WASHINGTON, D.C. – The U.S. Supreme Court wrote what almost certainly be the final chapter in former Luzerne County Judge Ann Lokuta’s quest to regain her seat on the bench Monday, denying her petition to hear her case and overturn lower court rulings.
“I think it’s the end of the road,” said Lokuta’s attorney, George Michak. “It may be possible to ask for reconsideration, but I don’t know if we would want to go down that path.” Lokuta did not return calls to her made by The Times Leader.
After nearly three years of vigorously fighting her removal from the bench by the state Court of Judicial Discipline, Lokuta’s battle ended almost as a footnote. On the opening day of this year’s session, the Supreme Court released a litany of cases it would not hear, including a list of well over 1,000 “denied certiorari” without any comment. Lokuta’s case was among them.
Michak said it’s important to note the high court’s refusal to hear the case “doesn’t mean the petition had no merit. It simply means it wasn’t a case the court was going to take. The U.S. Supreme Court can’t fix every mistake and every error made by a lower court.”
Michak also speculated that Lokuta’s petition was filed at a particularly bad time: The court was not in session and such petitions piled up dramatically. “I’m not willing to say that being stuck in that large pool means they do less scrutiny” in deciding which courses to hear, but the huge number of petitions that were denied Monday “certainly demonstrates the difficulty of presenting to the court something that is compelling enough that warrants their attention.”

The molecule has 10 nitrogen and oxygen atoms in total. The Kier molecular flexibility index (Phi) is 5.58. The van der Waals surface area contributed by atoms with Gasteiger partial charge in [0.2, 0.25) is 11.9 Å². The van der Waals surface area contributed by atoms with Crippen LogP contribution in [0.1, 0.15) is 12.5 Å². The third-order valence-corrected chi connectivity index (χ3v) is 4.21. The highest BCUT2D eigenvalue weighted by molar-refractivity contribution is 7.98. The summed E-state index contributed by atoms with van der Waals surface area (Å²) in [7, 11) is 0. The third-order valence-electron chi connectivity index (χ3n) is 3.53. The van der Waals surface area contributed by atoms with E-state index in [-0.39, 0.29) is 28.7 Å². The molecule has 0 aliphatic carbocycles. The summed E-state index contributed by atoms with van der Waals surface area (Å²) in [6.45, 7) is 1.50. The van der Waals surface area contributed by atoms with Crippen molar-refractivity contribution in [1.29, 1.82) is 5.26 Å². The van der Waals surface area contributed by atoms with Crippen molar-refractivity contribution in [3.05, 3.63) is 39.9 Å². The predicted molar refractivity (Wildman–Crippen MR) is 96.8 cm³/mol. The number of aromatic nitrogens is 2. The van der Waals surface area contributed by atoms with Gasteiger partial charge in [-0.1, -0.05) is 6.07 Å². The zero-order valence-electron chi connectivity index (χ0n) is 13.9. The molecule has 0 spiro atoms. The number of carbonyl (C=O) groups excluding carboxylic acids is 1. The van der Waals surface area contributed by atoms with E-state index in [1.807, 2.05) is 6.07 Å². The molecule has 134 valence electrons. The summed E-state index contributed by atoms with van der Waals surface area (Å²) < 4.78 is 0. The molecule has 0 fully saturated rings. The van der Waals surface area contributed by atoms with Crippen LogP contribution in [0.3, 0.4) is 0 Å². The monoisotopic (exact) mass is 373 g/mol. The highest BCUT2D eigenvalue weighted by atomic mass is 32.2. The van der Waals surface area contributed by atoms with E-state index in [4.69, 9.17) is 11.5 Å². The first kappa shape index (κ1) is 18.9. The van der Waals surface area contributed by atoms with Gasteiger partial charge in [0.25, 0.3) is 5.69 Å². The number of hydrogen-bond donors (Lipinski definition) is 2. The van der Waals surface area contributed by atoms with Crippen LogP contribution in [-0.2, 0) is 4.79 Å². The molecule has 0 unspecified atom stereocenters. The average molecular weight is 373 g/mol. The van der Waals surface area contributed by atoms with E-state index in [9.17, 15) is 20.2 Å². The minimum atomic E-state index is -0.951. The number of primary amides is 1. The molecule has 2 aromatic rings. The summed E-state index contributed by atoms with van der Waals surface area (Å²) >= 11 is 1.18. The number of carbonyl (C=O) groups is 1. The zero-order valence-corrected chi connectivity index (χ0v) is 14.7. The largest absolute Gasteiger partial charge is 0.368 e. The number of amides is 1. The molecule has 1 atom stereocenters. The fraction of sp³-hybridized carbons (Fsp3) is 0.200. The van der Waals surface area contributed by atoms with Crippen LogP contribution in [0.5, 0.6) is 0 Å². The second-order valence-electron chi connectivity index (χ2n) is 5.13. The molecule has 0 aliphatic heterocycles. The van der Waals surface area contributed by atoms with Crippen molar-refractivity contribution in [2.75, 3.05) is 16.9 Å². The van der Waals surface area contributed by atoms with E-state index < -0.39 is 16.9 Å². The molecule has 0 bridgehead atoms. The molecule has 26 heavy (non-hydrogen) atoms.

Lokuta was removed from the bench Dec. 8, 2008, after several weeks of testimony at a trial prosecuted by the state Judicial Conduct Board. Witnesses portrayed her as a courtroom bully; the court determined she had violated courtroom rules.
Lokuta argued she was the victim of an orchestrated revenge from then-judges Mark Ciavarella and Michael Conahan. Lokuta, the first woman on the Luzerne County bench, said the pair wanted to oust her after she had reported their wrongdoings to the state. Conahan and Ciavarella have since been convicted on federal corruption charges and are serving long prison sentences.
In the petition to have the Supreme Court take the case, Michak argued the judge in Lokuta’s trial had a conflict of interest because he had done legal work as an attorney for Robert Powell, a co-owner of the private juvenile detention center that was at the heart of the cases against Ciavarella and Conahan. He also argued Lokuta was denied due process in her trial, and that key information was withheld from her before and during the trial.
“We’re still confident the grounds we raised in the petition were solid grounds for an appeal,” Michak said. “We’re still confident Judge Lokuta was not afforded a fair trial, and at the very least she should have been given that opportunity before being removed from the bench.
Lokuta, 57, is in the process of opening her own law office, and Michak predicted she “will be very successful.”